Using creative – as Jagged Edge does, with action photos shot by and featuring employees – to differentiate a smaller catalog from the bigger, more established competitors is key, says consultant Chris Carrington, president of King of Prussia, PA-based Catalogs by Design. For example, when Carrington and her creative director, Carliss Million, worked on the first catalog for teen shoes marketer Journeys, they knew they would be competing against heavyweights such as Delia’s and Alloy. So they shot the cover for the debut edition, which mailed during the 2000 holiday season, on location in San Francisco at the X Games, an extreme-sports competition.
“The cover is the first chance to appeal to the customer,” Carrington says, so it makes sense to establish yourself as different from the pack. “Otherwise, customers will gravitate to the name they are familiar with.”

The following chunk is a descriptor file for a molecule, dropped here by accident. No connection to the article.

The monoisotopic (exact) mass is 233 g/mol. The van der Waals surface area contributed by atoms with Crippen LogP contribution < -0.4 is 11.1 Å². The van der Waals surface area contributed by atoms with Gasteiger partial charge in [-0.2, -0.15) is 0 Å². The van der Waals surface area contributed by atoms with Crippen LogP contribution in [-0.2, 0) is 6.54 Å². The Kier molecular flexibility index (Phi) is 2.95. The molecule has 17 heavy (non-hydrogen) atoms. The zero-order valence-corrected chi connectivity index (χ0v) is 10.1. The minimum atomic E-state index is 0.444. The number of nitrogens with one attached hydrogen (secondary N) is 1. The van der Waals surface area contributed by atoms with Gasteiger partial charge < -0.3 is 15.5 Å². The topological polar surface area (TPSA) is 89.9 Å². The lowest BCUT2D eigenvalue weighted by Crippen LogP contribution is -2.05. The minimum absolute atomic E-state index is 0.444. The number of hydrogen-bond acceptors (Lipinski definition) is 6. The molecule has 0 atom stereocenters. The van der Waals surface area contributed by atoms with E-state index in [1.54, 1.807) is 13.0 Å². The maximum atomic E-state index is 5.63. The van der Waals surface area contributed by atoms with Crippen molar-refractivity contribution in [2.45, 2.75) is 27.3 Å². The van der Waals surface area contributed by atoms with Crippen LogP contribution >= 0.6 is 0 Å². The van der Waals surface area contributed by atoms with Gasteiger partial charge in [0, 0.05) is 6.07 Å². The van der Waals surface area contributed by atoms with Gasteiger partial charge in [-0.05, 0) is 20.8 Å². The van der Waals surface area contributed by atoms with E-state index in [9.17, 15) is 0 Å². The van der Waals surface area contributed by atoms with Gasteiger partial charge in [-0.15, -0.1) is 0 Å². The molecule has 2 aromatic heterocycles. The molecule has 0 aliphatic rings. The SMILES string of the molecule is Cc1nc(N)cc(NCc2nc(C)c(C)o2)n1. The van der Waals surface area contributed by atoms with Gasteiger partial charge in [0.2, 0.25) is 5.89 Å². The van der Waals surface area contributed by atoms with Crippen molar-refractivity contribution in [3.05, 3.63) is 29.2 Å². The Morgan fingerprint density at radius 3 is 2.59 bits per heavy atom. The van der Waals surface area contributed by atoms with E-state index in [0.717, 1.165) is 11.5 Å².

On a mission Creating a meaningful mission statement is also vital, Million says. “Although it may sound like a cliche, this statement is a way of keeping everything in your business, from marketing and design to service and operations, streamlined and consistent with the customer’s expectations.”
The mission statement of Bear-in-Mind, a Minnetonka, MN-based catalog selling nothing but teddy bears, is “to appeal to bear collectors and make finding and ordering merchandise easy,” says president Andrew Skorupski. The catalog, which has annual sales of about $500,000, sells exclusive merchandise from well-known manufacturers such as Gund and Ganz, as well as nonexclusives that can also be bought from gift shops and toy retailers. Bear-in-Mind also competes with Vermont Teddy Bear and its own line of proprietary merchandise, but Skorupski says the Shelburne, VT-based cataloger appeals to gift givers – his book targets collectors.